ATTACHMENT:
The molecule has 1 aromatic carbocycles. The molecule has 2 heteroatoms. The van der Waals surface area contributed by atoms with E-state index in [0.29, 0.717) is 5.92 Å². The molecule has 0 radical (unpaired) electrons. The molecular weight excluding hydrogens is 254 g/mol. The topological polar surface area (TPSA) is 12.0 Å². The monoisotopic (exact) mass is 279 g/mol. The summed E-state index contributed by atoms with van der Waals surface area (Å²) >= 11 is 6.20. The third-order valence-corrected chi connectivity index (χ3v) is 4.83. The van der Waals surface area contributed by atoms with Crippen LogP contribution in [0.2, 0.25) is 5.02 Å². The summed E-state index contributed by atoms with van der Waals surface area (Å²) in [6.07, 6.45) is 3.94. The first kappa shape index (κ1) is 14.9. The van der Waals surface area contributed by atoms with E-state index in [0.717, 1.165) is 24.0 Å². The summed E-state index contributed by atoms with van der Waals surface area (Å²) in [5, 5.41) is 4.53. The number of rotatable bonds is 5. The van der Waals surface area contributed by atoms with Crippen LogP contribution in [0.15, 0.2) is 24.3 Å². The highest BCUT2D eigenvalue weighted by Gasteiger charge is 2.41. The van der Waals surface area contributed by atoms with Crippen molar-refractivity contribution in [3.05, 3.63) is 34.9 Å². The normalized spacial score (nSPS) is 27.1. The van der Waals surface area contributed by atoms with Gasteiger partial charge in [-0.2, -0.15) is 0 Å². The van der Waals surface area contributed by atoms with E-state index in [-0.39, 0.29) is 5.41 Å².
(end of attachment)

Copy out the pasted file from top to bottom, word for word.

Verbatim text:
The molecule has 1 aromatic carbocycles. The molecule has 2 heteroatoms. The van der Waals surface area contributed by atoms with E-state index in [0.29, 0.717) is 5.92 Å². The molecule has 0 radical (unpaired) electrons. The molecular weight excluding hydrogens is 254 g/mol. The topological polar surface area (TPSA) is 12.0 Å². The monoisotopic (exact) mass is 279 g/mol. The summed E-state index contributed by atoms with van der Waals surface area (Å²) >= 11 is 6.20. The third-order valence-corrected chi connectivity index (χ3v) is 4.83. The van der Waals surface area contributed by atoms with Crippen LogP contribution in [0.2, 0.25) is 5.02 Å². The summed E-state index contributed by atoms with van der Waals surface area (Å²) in [6.07, 6.45) is 3.94. The first kappa shape index (κ1) is 14.9. The van der Waals surface area contributed by atoms with E-state index in [0.717, 1.165) is 24.0 Å². The summed E-state index contributed by atoms with van der Waals surface area (Å²) in [5, 5.41) is 4.53. The number of rotatable bonds is 5. The van der Waals surface area contributed by atoms with Crippen LogP contribution in [0.15, 0.2) is 24.3 Å². The highest BCUT2D eigenvalue weighted by Gasteiger charge is 2.41. The van der Waals surface area contributed by atoms with Crippen molar-refractivity contribution in [3.05, 3.63) is 34.9 Å². The normalized spacial score (nSPS) is 27.1. The van der Waals surface area contributed by atoms with Gasteiger partial charge in [-0.2, -0.15) is 0 Å². The van der Waals surface area contributed by atoms with E-state index in [-0.39, 0.29) is 5.41 Å².